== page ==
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Rainbow Roses Can Be A Perfect Gift: Learn How To Make One!


If you think that the rose is the supreme gift you will find these ideas interesting, at least. Most of us thought that these roses are some sort of engineering genetic bred things but happily, this is not the case, you can create your own, in the comfort of your own home. Even though it is not possible to grow rainbow roses in your backyard garden, coloring them with the technique showcased below is still extremely graphic and fitted for a gift.


The process is simple, clear, extraordinary beautiful. Basically you are changing the color by making use of its transportation system. The xylem tubes of the roses stem surges water to maintain itself, therefore sending water and nutrients to the leaves and petals of the flowers. If the stem of a rose would be submerged in a colored water, this color would be transported, pumped up into the flowers as well. The water contained by the petals is eventually evaporated but the color remains there; in this manner, color will beautify the rose. This happens because the outer layer of a white rose petal is transparent and will embrace the color that we feed.

It is important to know that you are using the same technique for both multi colored roses, single colored blue roses, purple or blue roses, or any other mixture. It is also important to know that you will not get petals with different colors entirely. The solution applied in this exercise is composed of a few simple steps: splitting the end part of the rose`s stem and feeding it different colors to color it naturally in a magnificent multicolored rainbow rose.


1. Choose a white rose.


Start with a white or very lightly colored rose for making a real rainbow rose. For the purest color, a white rose is best.

  • If you cannot find a white rose to use, try a peach, pale yellow, or light pink rose. Avoid using red roses or dark pink roses; dark colors will not work because the deep shade prevents the color from showing through.
  • Note that the stage the rose is in will affect how fast or slowly the dye takes hold. A rose that is near its blooming stage, or already in its blooming stage, will accept the color more readily. On the other hand, a rose in its bud stage will take much longer.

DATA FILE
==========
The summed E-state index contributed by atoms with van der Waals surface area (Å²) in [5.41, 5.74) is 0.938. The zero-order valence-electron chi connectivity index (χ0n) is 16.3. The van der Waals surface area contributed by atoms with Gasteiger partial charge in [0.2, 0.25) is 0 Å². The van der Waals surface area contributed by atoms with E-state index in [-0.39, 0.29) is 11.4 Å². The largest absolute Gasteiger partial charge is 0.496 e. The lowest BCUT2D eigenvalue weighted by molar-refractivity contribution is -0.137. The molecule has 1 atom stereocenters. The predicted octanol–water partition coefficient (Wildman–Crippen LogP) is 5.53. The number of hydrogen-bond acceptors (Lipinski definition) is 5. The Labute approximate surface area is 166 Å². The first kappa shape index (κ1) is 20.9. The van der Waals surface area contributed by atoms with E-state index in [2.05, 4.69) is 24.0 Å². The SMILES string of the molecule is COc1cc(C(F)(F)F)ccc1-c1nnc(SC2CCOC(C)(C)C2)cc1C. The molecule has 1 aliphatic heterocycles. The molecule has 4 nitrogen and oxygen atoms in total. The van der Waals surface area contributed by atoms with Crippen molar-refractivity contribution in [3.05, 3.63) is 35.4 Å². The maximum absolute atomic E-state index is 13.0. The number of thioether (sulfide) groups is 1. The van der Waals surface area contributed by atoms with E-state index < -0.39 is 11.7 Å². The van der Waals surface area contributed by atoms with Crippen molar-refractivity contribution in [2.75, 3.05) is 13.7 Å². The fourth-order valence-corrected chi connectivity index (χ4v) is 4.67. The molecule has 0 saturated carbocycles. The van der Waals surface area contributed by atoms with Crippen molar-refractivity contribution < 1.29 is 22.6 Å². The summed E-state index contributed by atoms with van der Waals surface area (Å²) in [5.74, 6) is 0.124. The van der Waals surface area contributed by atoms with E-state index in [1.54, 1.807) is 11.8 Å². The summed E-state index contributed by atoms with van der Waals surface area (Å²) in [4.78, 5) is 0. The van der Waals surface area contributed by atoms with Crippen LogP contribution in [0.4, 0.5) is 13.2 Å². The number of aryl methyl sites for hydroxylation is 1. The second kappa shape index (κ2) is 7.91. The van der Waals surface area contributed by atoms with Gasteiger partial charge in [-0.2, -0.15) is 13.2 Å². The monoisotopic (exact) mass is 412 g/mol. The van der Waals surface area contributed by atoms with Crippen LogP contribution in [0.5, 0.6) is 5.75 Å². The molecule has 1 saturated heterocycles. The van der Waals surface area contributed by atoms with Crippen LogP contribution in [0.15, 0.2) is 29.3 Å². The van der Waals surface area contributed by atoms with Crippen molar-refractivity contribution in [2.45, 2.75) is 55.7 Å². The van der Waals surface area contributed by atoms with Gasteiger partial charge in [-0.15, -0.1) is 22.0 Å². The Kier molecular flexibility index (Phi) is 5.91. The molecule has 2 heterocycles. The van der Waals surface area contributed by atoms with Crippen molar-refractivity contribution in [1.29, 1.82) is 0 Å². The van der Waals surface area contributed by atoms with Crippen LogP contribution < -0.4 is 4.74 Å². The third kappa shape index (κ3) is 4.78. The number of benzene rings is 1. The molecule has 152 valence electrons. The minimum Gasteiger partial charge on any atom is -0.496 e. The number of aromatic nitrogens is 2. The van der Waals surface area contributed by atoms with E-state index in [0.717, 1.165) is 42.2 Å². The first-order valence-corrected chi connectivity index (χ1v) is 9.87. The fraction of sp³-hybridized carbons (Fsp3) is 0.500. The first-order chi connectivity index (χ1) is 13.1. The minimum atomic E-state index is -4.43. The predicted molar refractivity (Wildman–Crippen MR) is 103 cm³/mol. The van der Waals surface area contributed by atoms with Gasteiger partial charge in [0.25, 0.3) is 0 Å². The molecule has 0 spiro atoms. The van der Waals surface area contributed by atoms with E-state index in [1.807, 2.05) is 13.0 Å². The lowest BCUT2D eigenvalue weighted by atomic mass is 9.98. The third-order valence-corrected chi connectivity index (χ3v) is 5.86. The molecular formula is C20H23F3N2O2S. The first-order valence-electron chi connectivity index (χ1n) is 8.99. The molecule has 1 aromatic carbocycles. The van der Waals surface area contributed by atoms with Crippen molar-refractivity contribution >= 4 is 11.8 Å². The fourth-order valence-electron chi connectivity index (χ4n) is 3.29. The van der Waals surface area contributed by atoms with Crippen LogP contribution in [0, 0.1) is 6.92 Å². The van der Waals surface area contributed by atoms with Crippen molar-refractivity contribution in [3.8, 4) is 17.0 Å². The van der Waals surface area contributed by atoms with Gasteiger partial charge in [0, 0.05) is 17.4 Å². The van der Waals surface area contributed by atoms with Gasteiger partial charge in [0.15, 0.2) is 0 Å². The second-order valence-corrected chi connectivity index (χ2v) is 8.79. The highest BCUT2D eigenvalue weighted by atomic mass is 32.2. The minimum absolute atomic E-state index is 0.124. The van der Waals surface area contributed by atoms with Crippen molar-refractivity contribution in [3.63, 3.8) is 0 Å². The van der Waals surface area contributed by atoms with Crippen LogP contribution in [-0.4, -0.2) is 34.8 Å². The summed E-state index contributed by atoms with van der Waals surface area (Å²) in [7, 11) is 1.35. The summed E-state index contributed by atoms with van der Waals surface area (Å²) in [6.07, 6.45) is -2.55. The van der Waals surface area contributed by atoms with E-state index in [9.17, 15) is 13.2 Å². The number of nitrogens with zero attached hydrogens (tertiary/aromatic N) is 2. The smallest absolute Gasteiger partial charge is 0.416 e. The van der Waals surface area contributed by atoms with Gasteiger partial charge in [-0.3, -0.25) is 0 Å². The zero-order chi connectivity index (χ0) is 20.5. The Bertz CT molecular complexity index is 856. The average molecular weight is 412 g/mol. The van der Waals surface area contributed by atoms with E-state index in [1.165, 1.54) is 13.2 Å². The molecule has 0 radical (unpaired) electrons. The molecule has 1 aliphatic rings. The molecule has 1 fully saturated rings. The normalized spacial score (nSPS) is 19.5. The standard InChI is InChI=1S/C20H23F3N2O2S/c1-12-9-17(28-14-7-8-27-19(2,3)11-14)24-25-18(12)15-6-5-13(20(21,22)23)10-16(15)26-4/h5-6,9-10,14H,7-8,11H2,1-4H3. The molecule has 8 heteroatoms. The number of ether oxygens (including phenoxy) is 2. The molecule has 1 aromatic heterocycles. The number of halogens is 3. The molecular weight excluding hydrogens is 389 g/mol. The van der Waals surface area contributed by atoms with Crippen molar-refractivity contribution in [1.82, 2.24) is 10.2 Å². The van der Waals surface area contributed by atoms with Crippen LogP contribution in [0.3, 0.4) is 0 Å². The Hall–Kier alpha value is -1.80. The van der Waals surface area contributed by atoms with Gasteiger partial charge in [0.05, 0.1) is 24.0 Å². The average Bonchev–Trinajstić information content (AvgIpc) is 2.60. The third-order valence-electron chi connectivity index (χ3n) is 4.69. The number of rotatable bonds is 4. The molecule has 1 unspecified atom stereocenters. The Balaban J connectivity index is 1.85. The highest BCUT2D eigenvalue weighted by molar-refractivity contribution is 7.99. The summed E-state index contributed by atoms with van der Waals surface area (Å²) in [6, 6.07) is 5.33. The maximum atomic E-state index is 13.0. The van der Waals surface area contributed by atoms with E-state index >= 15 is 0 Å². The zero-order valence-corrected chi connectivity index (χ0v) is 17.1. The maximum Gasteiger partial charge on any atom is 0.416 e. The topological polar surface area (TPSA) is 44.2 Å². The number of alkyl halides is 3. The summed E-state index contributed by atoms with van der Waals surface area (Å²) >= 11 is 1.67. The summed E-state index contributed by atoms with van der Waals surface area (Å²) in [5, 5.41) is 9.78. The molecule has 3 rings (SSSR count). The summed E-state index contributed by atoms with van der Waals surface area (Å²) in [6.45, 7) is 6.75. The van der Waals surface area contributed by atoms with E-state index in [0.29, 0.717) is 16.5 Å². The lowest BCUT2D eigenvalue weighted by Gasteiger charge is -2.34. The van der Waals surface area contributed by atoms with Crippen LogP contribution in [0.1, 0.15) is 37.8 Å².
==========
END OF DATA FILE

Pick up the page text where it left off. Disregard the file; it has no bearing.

2. Trim the stem.


Cut the stem of the rose down so that it is roughly the length you want it to be.

  • Use sharp scissors or a sharp knife to cut the bottom of the stem at an angle.
  • To determine the proper length, base the stem height on the height of the containers you will be dyeing the rose in or the height of the vase you plan to store the rose in afterward. The stem of the rose needs to be only a little taller than the length of the final vase. It should not be too much taller than the height of the dyeing containers though, or else the rose will become top-heavy and will not sit well inside the containers.

3. Split the stem into sections.


Use a sharp blade to split the end of the stem into multiple sections. You can use either scissors or a knife, but either way, the tool you choose must be sharp. The stem of a rose is fairly woody, and if you use a dull blade, you could end up causing the stem to break or tear the rose.

  • The cut should extend from the bottom of the rose up to about 1 inch (2.5 cm) away from the base of the petals.

4. Divide the stem into two to four sections.


If you cut too many sections into the stem, you risk weakening the stem.

  • Note that the number of sections you cut the stem into will determine the number of colors in your rainbow rose.

5. Mix several colors of food coloring into cups of water.


Fill a few tall, narrow containers with water and mix in a few drops of food coloring into each container. Choose one different color for each container.

  • As mentioned already, the number of colors should match the number of sections you split the stem into.
  • The more food coloring you use, the brighter the colors will be in the resulting rainbow rose.
  • The best containers will be narrow and sturdy. Avoid using containers with wide lips since the split sections of stem will need to stretch into each container, and wider lips might be harder to stretch the stem sections into. A popsicle mold works well, as do small votive glasses.

6. Place each stem section into a different container.


Carefully place each split stem section into a different container of colored water, making sure that the cut ends are fully immersed.

  • Exercise extra caution when bending and positioning the stem sections. The split stem is especially weak, and if you move the sections with too much force, you might end up snapping them by accident.

7. Let the roses sit for a few days.


You should notice some color change within the first 30 minutes, but for a vibrant rainbow rose, you will need to let the rose sit in its dye bath for a few days.

  • It may take a full week before the colors become notably vibrant, but after a single day, each of the petals should be tinted with color.
  • The dyed water will be absorbed through the stem of the rose just like standard water would be taken in. As the dyed water travels throughout the parts of the rose and hydrates the petals, the dye will be deposited in the petals. Since the petals are white, the dye shows through easily.
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